Rankin, Gary Survivor 11328938_10153306807537604_1330621617_n Rankin, Gary Survivor 11263812_10153306807512604_40752643_nI was enrolled into culinary school before I walked out of the hospital. I earned three culinary degrees from the Florida Culinary Institute. I have been traveling around the country as a chef, pastry-chef, and baker for the past nine years. I had my debut appearance on the Food Network. I crushed everything Western medicine put in front of me. I did it without their drugs and their help, and I did it on my time-line. I left the hospital eighteen days after I woke up. I have not seen a doctor since I left the hospital in 2001.

Disclaimer: Any views and opinions of the Contributor are purely his/her own.

(Clip Art compliments of Bing.)

(Photos compliments of contributor.)

As I say after each post: Please leave a comment by clicking the blue words “Leave a Commentanim0014-1_e0-1 below this post.

Feel free to follow my blog. Click on “Follow” on the upper right sidebar.

If you like my blog, share it with your friends. It’s easy! Click the “Share” buttons below.

If you don’t like my blog, “Share” it with your enemies. I don’t care!

Feel free to “Like” my post.

SPEAK OUT! Faces of Brain Injury Pamela Sveum & Sherri Diehl Ward

SPEAK OUT! Faces of Brain Injury  Pamela Sveum & Sherri Diehl Ward

presented by

Donna O’Donnell Figurski

 Brain Injury is NOT Discriminating!

bigstock-cartoon-face-vector-people-25671746-e1348136261718

It can happen to anyone, anytime, . . . and anywhere.

The Brain Trauma Foundation states that there are 5.3 million people in the United States living with some form of brain injury.

On “Faces of Brain Injury,” you will meet survivors living with brain injury. I hope that their stories will help you to understand the serious implications and complications of brain injury.

The stories on SPEAK OUT! Faces of Brain Injury are published with the permission of the survivor or designated caregiver.

If you would like your story to be published, please send a short account and two photos to me at neelyf@aol.com. I’d love to publish your story and raise awareness for Brain Injury.

Svenum, Pamela Caregiver to son, Robby 080315Pamela Sveum (mother and caregiver for her son, Robby)

Seventeen years ago, my son, Robby, (then age 15) suffered a traumatic brain injury from an accidental gunshot wound to the head with a .357. He was moving his boss’ gun from the seat Robby Sveum 1of the truck to the dashboard when the gun went off. He was given a 0% chance of survival. Medically speaking, Robby should not have survived. Medically speaking, everything pointed to zero at the very best. Robby’s survival and recovery are nothing less than a miracle! Robby Sveum 4The picture on left is Robby dancing at his best friend’s wedding a few years ago. He was the best man. The one on the right is Robby getting his dog, Holly, about five years ago. May 27, 2015, is the date on which I acknowledge feeling very blessed – very thankful for Robby’s presence in our lives and his continuing progress. I feel a bit of sadness for the things we lost along the way – there were casualties. My message: Keep the faith, never give up hope, and always be willing to continue to be surprised with what life has in store for you. With Robby, life is always full of surprises.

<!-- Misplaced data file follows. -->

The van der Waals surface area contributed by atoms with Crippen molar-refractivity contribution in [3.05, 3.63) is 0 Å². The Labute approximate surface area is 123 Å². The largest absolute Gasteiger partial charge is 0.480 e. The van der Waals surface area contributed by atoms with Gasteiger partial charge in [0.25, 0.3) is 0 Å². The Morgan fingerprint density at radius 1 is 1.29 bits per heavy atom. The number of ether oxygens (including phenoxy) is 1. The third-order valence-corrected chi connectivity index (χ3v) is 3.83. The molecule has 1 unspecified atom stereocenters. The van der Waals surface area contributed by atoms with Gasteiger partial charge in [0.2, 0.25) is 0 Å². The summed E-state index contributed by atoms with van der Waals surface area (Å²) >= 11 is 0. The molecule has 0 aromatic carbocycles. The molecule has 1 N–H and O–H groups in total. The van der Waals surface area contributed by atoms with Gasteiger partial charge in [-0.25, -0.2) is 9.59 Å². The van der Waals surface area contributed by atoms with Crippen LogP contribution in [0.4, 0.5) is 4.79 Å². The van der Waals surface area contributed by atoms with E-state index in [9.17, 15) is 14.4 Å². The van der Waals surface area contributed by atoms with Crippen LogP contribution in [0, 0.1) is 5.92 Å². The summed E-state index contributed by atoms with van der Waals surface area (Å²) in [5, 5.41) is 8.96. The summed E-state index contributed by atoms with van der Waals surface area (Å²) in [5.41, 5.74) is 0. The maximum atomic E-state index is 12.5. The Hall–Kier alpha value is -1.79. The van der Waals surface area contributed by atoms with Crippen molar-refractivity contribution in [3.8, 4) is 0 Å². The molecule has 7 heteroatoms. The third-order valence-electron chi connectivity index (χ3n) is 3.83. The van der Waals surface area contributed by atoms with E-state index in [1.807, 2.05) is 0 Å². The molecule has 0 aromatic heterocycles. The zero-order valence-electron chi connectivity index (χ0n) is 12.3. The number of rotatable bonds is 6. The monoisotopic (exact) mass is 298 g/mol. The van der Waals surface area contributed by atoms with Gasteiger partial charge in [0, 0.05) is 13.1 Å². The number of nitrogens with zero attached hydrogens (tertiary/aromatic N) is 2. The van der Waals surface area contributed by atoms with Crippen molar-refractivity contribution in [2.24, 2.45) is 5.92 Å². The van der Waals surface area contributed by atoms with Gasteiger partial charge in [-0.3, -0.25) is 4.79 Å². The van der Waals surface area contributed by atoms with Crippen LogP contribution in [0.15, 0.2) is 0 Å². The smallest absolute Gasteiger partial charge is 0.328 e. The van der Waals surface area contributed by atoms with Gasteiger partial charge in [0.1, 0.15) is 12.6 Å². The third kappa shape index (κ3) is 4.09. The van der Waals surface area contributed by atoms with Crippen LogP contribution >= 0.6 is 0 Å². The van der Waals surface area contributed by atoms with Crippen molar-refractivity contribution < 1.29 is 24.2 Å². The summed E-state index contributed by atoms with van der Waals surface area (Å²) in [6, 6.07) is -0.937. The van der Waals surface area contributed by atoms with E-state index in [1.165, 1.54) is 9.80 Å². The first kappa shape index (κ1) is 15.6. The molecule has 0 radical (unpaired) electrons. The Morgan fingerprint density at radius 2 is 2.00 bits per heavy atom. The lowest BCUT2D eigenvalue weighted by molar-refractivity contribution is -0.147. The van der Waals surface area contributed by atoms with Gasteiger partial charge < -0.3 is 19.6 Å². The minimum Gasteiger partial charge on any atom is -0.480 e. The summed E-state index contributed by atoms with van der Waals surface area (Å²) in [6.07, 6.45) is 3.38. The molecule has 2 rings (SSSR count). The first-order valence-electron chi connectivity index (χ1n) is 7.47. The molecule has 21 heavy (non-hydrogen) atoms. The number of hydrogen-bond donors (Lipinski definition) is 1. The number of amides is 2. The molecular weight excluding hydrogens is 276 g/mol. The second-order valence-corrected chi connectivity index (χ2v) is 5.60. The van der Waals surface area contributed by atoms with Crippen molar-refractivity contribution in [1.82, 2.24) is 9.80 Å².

Sherri Diehl Ward (caregiver)

Ward, Sheri Diehl Caregiver 080315Our story in a nutshell: My husband, Bill, was in a near-fatal motorcycle accident on July 11, 2009. He was thrown from his bike and lay in a ravine in the woods – about twenty feet from the road. When Bill wrecked and was thrown, the bike stayed upright and continued down the road about 300 feet. The police got to the scene and saw the bike with minimal damage. They assumed that the rider dumped it and left. Bill lay in the woods until a police officer found him. The police were actually ready to leave the scene, when Officer Hurd from the Winslow Township Police Department saw something in the road and went to see if it was part of the accident scene. When he approached, he heard Bill’s moans coming from the woods. At that point, everyone sprung into action, so to speak, as Bill’s time was quickly running out. The helicopter was called in. En route to the hospital, Bill actually coded. He was gone for four minutes. Ward, Sheri Diehl CAregiver 080315 2When Bill arrived at the hospital, I was not far behind him, as I had been notified by my brother-in-law, a police officer from our town. (Once the police ran the plates on the bike and realized who the victim was, they contacted my brother-in-law first, as they knew him.) He picked me up, and we quickly made our way to the hospital, not knowing if Bill was dead or alive at that point.